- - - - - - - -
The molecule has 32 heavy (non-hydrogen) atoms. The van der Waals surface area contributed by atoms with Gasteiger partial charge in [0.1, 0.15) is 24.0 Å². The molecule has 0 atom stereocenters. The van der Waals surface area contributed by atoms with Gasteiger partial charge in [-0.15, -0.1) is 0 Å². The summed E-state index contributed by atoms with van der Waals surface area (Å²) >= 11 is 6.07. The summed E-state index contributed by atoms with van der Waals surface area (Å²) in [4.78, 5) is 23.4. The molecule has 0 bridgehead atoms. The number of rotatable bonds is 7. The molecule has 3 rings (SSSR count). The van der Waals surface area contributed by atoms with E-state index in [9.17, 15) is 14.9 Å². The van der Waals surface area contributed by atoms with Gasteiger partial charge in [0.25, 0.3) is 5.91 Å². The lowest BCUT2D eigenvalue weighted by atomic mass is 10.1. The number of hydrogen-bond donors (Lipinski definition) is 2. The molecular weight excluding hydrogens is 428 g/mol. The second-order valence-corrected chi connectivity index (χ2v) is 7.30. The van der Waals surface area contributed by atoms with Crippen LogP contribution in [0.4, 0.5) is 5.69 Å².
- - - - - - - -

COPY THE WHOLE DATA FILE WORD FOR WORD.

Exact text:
The molecule has 32 heavy (non-hydrogen) atoms. The van der Waals surface area contributed by atoms with Gasteiger partial charge in [0.1, 0.15) is 24.0 Å². The molecule has 0 atom stereocenters. The van der Waals surface area contributed by atoms with Gasteiger partial charge in [-0.15, -0.1) is 0 Å². The summed E-state index contributed by atoms with van der Waals surface area (Å²) >= 11 is 6.07. The summed E-state index contributed by atoms with van der Waals surface area (Å²) in [4.78, 5) is 23.4. The molecule has 0 bridgehead atoms. The number of rotatable bonds is 7. The molecule has 3 rings (SSSR count). The van der Waals surface area contributed by atoms with E-state index in [9.17, 15) is 14.9 Å². The van der Waals surface area contributed by atoms with Gasteiger partial charge in [0.25, 0.3) is 5.91 Å². The lowest BCUT2D eigenvalue weighted by atomic mass is 10.1. The number of hydrogen-bond donors (Lipinski definition) is 2. The molecular weight excluding hydrogens is 428 g/mol. The second-order valence-corrected chi connectivity index (χ2v) is 7.30. The van der Waals surface area contributed by atoms with Crippen LogP contribution in [0.4, 0.5) is 5.69 Å².